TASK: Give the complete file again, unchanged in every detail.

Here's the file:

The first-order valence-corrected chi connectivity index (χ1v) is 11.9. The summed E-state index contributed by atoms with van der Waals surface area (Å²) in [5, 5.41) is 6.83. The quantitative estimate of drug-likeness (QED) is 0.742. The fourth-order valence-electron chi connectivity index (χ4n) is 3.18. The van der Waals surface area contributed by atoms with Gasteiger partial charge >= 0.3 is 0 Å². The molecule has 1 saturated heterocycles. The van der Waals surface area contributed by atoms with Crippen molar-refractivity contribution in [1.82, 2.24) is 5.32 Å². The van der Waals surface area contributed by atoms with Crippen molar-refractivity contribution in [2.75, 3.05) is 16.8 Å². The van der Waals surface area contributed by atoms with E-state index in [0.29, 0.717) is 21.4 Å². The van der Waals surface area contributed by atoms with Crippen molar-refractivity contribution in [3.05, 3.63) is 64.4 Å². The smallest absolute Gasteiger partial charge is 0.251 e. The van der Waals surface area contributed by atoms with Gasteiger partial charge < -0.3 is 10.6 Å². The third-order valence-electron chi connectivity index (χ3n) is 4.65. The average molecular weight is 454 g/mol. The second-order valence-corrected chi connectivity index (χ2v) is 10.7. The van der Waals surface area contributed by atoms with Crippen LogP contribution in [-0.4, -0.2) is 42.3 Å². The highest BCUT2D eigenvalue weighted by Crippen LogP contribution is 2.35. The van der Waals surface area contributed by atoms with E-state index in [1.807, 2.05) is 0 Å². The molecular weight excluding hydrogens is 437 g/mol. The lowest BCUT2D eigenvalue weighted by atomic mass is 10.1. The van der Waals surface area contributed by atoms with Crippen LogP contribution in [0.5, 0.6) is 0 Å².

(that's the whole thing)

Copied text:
The first-order valence-corrected chi connectivity index (χ1v) is 11.9. The summed E-state index contributed by atoms with van der Waals surface area (Å²) in [5, 5.41) is 6.83. The quantitative estimate of drug-likeness (QED) is 0.742. The fourth-order valence-electron chi connectivity index (χ4n) is 3.18. The van der Waals surface area contributed by atoms with Gasteiger partial charge >= 0.3 is 0 Å². The molecule has 1 saturated heterocycles. The van der Waals surface area contributed by atoms with Crippen molar-refractivity contribution in [1.82, 2.24) is 5.32 Å². The van der Waals surface area contributed by atoms with Crippen molar-refractivity contribution in [2.75, 3.05) is 16.8 Å². The van der Waals surface area contributed by atoms with E-state index in [0.29, 0.717) is 21.4 Å². The van der Waals surface area contributed by atoms with Crippen molar-refractivity contribution in [3.05, 3.63) is 64.4 Å². The smallest absolute Gasteiger partial charge is 0.251 e. The van der Waals surface area contributed by atoms with Gasteiger partial charge < -0.3 is 10.6 Å². The third-order valence-electron chi connectivity index (χ3n) is 4.65. The average molecular weight is 454 g/mol. The second-order valence-corrected chi connectivity index (χ2v) is 10.7. The van der Waals surface area contributed by atoms with Crippen LogP contribution in [-0.4, -0.2) is 42.3 Å². The highest BCUT2D eigenvalue weighted by Crippen LogP contribution is 2.35. The van der Waals surface area contributed by atoms with E-state index in [1.807, 2.05) is 0 Å². The molecular weight excluding hydrogens is 437 g/mol. The lowest BCUT2D eigenvalue weighted by atomic mass is 10.1. The van der Waals surface area contributed by atoms with Crippen LogP contribution in [0.5, 0.6) is 0 Å².